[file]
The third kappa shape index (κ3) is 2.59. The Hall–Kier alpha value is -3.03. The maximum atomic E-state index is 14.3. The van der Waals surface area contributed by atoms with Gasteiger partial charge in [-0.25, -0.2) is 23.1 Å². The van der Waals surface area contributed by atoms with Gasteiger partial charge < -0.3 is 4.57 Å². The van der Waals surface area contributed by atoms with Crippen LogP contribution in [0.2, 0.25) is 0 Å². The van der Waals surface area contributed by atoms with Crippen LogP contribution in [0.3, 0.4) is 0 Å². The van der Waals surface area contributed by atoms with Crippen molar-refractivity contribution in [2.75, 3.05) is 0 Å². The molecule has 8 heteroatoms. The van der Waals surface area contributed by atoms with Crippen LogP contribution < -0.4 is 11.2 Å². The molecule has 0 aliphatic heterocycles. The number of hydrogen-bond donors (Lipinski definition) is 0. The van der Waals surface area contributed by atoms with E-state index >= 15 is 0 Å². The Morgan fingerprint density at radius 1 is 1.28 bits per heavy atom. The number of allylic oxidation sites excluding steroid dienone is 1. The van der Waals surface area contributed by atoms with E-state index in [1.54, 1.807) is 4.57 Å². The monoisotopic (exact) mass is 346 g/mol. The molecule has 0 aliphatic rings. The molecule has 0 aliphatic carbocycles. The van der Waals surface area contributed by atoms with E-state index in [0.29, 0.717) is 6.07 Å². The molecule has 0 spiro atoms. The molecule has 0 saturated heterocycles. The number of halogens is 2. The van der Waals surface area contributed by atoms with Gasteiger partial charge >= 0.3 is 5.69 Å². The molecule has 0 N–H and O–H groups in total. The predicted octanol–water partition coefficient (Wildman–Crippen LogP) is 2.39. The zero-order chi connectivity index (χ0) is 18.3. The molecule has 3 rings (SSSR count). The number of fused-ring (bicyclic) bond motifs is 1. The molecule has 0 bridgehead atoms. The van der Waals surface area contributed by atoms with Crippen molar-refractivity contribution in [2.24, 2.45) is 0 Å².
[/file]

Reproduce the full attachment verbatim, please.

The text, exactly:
The third kappa shape index (κ3) is 2.59. The Hall–Kier alpha value is -3.03. The maximum atomic E-state index is 14.3. The van der Waals surface area contributed by atoms with Gasteiger partial charge in [-0.25, -0.2) is 23.1 Å². The van der Waals surface area contributed by atoms with Gasteiger partial charge < -0.3 is 4.57 Å². The van der Waals surface area contributed by atoms with Crippen LogP contribution in [0.2, 0.25) is 0 Å². The van der Waals surface area contributed by atoms with Crippen LogP contribution in [0.3, 0.4) is 0 Å². The van der Waals surface area contributed by atoms with Crippen molar-refractivity contribution in [2.75, 3.05) is 0 Å². The molecule has 8 heteroatoms. The van der Waals surface area contributed by atoms with Crippen LogP contribution < -0.4 is 11.2 Å². The molecule has 0 aliphatic heterocycles. The number of hydrogen-bond donors (Lipinski definition) is 0. The van der Waals surface area contributed by atoms with E-state index >= 15 is 0 Å². The Morgan fingerprint density at radius 1 is 1.28 bits per heavy atom. The number of allylic oxidation sites excluding steroid dienone is 1. The van der Waals surface area contributed by atoms with E-state index in [1.54, 1.807) is 4.57 Å². The monoisotopic (exact) mass is 346 g/mol. The molecule has 0 aliphatic rings. The molecule has 0 aliphatic carbocycles. The van der Waals surface area contributed by atoms with E-state index in [0.29, 0.717) is 6.07 Å². The molecule has 0 spiro atoms. The molecule has 0 saturated heterocycles. The number of halogens is 2. The van der Waals surface area contributed by atoms with Gasteiger partial charge >= 0.3 is 5.69 Å². The molecule has 0 N–H and O–H groups in total. The predicted octanol–water partition coefficient (Wildman–Crippen LogP) is 2.39. The zero-order chi connectivity index (χ0) is 18.3. The molecule has 3 rings (SSSR count). The number of fused-ring (bicyclic) bond motifs is 1. The molecule has 0 bridgehead atoms. The van der Waals surface area contributed by atoms with Crippen molar-refractivity contribution in [2.24, 2.45) is 0 Å².